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Sault university expands business programming

School of Business and Economics launched last July

When Algoma University announced in July it was establishing a School of Business and Economics, faculty members were unprepared for just how popular its new programming would be.

During the first intake of students this past September, executive director Nadine Landon was hopeful to enrol 20 post-graduate students and 12 more studying their Bachelor of Business Administration (BBA) degree. But the school very quickly blew past those expectations.

More than 100 post-grads and 28 BBA students are now enrolled at the school’s Sault Ste. Marie and Brampton campuses.

“So we're dealing with a much larger intake and everything that goes along with being prepared for that large intake: student services, physical space, faculty, classrooms,” Landon said. “We hadn't anticipated the numbers we received.”

But for the university, which has offered business studies as a pathway since 2010, formalizing its popular business programming is the culmination of a long-term vision.

Cathy Denomme, director of the School of Business and Economics, said the move gives the business school more self-direction, enabling it to introduce new programs and provide students with greater experiential learning opportunities.

“It’s what every faculty would dream of doing,” Denomme said. “It’s kind of like a rite of passage – if you have good, solid programming, then you can become a school of business and economics.”

The university is also offering a program that simultaneously earns Indigenous students their Certified Aboriginal Financial Manager designation and the Advanced Certificate in Accounting and Finance credential, a program that’s jointly offered by the Aboriginal Financial Officers Association Canada and the Chartered Professional Accountants Canada.

Or students can earn an Interdisciplinary Certificate in Indigenous Public Administration, which is a result of discussions with Algoma’s Anishnaabe Initiatives Division and the political science department to create a one-year management certificate for Indigenous learners who will be working on reserve.

“We’re working with them for their needs,” Landon said. “This is something (the Indigenous communities) have asked for.”

The school will also be fostering closer ties with industry. This January, the university will launch its first continuing education training session to 250 employees of the Algoma Steel plant.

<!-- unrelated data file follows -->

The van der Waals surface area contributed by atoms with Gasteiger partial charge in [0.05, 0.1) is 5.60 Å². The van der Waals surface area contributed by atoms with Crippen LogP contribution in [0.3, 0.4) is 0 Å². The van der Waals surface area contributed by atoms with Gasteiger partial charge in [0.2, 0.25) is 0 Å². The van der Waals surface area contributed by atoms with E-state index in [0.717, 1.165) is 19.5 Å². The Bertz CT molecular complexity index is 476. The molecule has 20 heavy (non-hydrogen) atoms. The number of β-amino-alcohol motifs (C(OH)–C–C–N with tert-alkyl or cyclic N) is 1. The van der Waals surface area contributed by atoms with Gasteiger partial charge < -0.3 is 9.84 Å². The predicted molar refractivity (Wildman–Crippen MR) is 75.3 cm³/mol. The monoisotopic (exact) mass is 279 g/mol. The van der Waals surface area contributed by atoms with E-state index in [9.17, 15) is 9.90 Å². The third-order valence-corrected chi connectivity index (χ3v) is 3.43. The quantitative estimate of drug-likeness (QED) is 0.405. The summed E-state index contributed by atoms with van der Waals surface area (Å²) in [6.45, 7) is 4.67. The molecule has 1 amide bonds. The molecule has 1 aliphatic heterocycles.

Eventually, Denomme hopes to establish an entire suite of business-related programming, starting with English as a Second Language (ESL) all the way up to a Master’s of Business Administration (MBA) degree.

It’s not hard to see why. Algoma’s business courses are already some of its most popular programming. Roughly 30 per cent of the student population at the main Sault campus is comprised of business students, and graduates are in high demand.

Denomme said employers are impressed by how well prepared the graduates are; in particular, they appreciate their critical thinking skills.

“Our students start getting jobs in their fourth year, and by the time they graduate, I would say 80 per cent of them are employed,” said Denomme, noting the rest typically find work within a few months.

Though there are always some graduates who leave the community for work, more than 50 per cent decide to make the Sault their permanent home, she added, including international students who come to Algoma for the small class sizes and stay for the Northern Ontario lifestyle.

With all the new programming, the university will also need more space. The Sault campus is expected to grow by 5,000 square feet, while the Brampton campus will add an additional 6,000 square feet to existing space.

Denomme said the school is still in the early stages of the construction process. Lebel & Bouliane architecture firm has drawn up schematic renderings that depict what the space might look like. Integrating into the existing Wishart Library, the space will feature natural Northern materials such as limestone, wood and glass to reflect the school’s geography and surroundings.

In the Sault, with faculty scattered across campus, the new space will provide enough office space to house the faculty together, and give students a central place to gather.

“It’ll give a space for students that will be theirs, and the Wishart Library is going to be part of whatever that looks like,” Denomme said. “So our students will have a home.”

The university has recently launched a fundraising campaign to raise the capital required for the expansion, but the job still has to go out to tender, and no timeline has been determined for that yet.

It’s likely that work on the Brampton campus will start first, since that’s where the biggest growth is anticipated, Denomme said, and the goal is to have the expansion there completed by April.